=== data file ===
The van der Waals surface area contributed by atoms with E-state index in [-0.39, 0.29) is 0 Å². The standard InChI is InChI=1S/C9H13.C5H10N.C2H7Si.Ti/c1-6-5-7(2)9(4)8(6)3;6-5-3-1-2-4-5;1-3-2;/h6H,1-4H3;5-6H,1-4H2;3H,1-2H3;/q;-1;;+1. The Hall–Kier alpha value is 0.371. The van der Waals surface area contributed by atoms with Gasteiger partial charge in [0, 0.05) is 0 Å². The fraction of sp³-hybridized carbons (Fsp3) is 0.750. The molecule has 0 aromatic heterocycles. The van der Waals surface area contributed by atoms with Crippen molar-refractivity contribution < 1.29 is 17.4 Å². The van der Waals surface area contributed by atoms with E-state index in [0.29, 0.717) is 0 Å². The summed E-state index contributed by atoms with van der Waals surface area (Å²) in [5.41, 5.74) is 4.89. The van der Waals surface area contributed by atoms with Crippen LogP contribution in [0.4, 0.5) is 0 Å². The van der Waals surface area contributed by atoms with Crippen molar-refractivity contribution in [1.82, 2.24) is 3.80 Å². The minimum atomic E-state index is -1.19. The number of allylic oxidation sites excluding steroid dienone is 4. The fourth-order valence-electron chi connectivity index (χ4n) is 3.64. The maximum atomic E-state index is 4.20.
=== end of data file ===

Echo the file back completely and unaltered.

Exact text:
The van der Waals surface area contributed by atoms with E-state index in [-0.39, 0.29) is 0 Å². The standard InChI is InChI=1S/C9H13.C5H10N.C2H7Si.Ti/c1-6-5-7(2)9(4)8(6)3;6-5-3-1-2-4-5;1-3-2;/h6H,1-4H3;5-6H,1-4H2;3H,1-2H3;/q;-1;;+1. The Hall–Kier alpha value is 0.371. The van der Waals surface area contributed by atoms with Gasteiger partial charge in [0, 0.05) is 0 Å². The fraction of sp³-hybridized carbons (Fsp3) is 0.750. The molecule has 0 aromatic heterocycles. The van der Waals surface area contributed by atoms with Crippen molar-refractivity contribution < 1.29 is 17.4 Å². The van der Waals surface area contributed by atoms with E-state index in [0.29, 0.717) is 0 Å². The summed E-state index contributed by atoms with van der Waals surface area (Å²) in [5.41, 5.74) is 4.89. The van der Waals surface area contributed by atoms with Crippen LogP contribution in [0.4, 0.5) is 0 Å². The van der Waals surface area contributed by atoms with Crippen molar-refractivity contribution in [1.82, 2.24) is 3.80 Å². The minimum atomic E-state index is -1.19. The number of allylic oxidation sites excluding steroid dienone is 4. The fourth-order valence-electron chi connectivity index (χ4n) is 3.64. The maximum atomic E-state index is 4.20.